1
Chemistry 222
Name__________________________________________
Spring 2008
Exam 1: Chapters 1-4
80 Points
Complete two (2) of problems 1-3 and four (4) of problems 4-8.
CLEARLY mark the problem you
do not want graded.
You must show your work to receive credit for problems requiring math.
Report your answers with the appropriate number of significant figures.
Do two
of problems 1-3. Clearly mark the problem you do not want graded.
(10 pts each)
1.
You need to prepare a 50.0 mL of solution that is 100.0 ppm magnesium.
Clearly describe
how you would prepare this solution starting from the points below.
a. starting with solid magnesium chloride
Remember, magnesium chloride is MgCl
2
(FW = 95.211 g/mol)
100 mg
Mg
2+
x 1 mol Mg
2+
x 1 mol MgCl
2
x95.211g
MgCl
2
x
1 g
x0.0500 L
=
0.0195
8
g MgCl
2
1 L
24.305 g
1 mol Mg
2
+
1 mol MgCl
2
1000 mg
So, dissolve 0.0196 g MgCl
2
in 50.0 mL of solution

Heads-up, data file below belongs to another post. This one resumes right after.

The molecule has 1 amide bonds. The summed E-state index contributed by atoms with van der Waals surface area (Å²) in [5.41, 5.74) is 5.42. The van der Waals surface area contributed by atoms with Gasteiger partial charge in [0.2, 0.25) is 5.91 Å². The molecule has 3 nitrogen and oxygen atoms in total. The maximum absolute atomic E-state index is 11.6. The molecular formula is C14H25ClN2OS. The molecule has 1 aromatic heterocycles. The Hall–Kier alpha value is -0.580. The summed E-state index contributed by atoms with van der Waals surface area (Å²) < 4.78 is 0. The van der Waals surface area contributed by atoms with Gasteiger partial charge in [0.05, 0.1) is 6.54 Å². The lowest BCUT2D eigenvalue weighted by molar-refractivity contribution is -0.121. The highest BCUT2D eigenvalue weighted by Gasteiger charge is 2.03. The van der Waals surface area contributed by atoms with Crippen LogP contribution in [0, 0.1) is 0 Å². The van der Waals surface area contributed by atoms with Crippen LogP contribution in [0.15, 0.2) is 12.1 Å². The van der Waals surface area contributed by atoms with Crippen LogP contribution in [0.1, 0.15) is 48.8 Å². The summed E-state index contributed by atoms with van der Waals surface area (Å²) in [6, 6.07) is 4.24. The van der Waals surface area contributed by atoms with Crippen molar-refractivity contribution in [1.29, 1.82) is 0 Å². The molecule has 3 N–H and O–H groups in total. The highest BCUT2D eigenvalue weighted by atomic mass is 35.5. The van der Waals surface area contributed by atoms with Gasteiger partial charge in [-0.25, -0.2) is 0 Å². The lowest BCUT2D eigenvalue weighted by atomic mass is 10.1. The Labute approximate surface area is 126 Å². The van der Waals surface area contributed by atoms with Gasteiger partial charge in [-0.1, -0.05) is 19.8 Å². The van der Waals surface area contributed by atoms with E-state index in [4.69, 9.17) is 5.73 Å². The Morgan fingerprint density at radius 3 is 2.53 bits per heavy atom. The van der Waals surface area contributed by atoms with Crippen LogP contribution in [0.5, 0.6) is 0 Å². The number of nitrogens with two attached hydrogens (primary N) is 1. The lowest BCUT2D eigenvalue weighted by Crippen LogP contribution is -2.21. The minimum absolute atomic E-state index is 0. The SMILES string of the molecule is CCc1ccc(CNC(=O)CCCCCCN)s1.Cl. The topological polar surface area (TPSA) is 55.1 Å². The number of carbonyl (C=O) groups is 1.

b.
starting with a 0.100 M magnesium chloride solution
Since each mole of MgCl
2
that dissociates liberates 1 mole of Mg
2+
, a 0.100 M MgCl
2
solution
is also 0.100 M Mg
2+
100 mg
Mg
2+
x 1 mol Mg
2+
x0.050 L
x
1 L
=
2.06 mL
1 L
24.305 g
0.100 mol Mg
2+
So, dilute 2.06 mL of 0.100 M MgCl
2
solution to 1.00 L
2.
We ignore the contribution of buoyancy in virtually all of the mass measurements we make in
the laboratory.
How can we get away with this?
Identify one situation where we would be
unable to ignore buoyancy-introduced error.
The buoyancy correction accounts for the varying volume of air displaced when a sample is
weighed compared to the volume displaced when the balance was calibrated with calibration
weights.
When the density of the sample being weighed is similar to the density of the
balance weights (8 g/mol), the error due to buoyancy is minimal (remember the plot we
discussed in class).
In general buoyancy errors are minimal because we have been
weighing solid samples and because we do our critical weighing
by difference
.
If we were to
weigh samples of very low density (like water or organic solvents or especially gases), we
should account for buoyancy errors.

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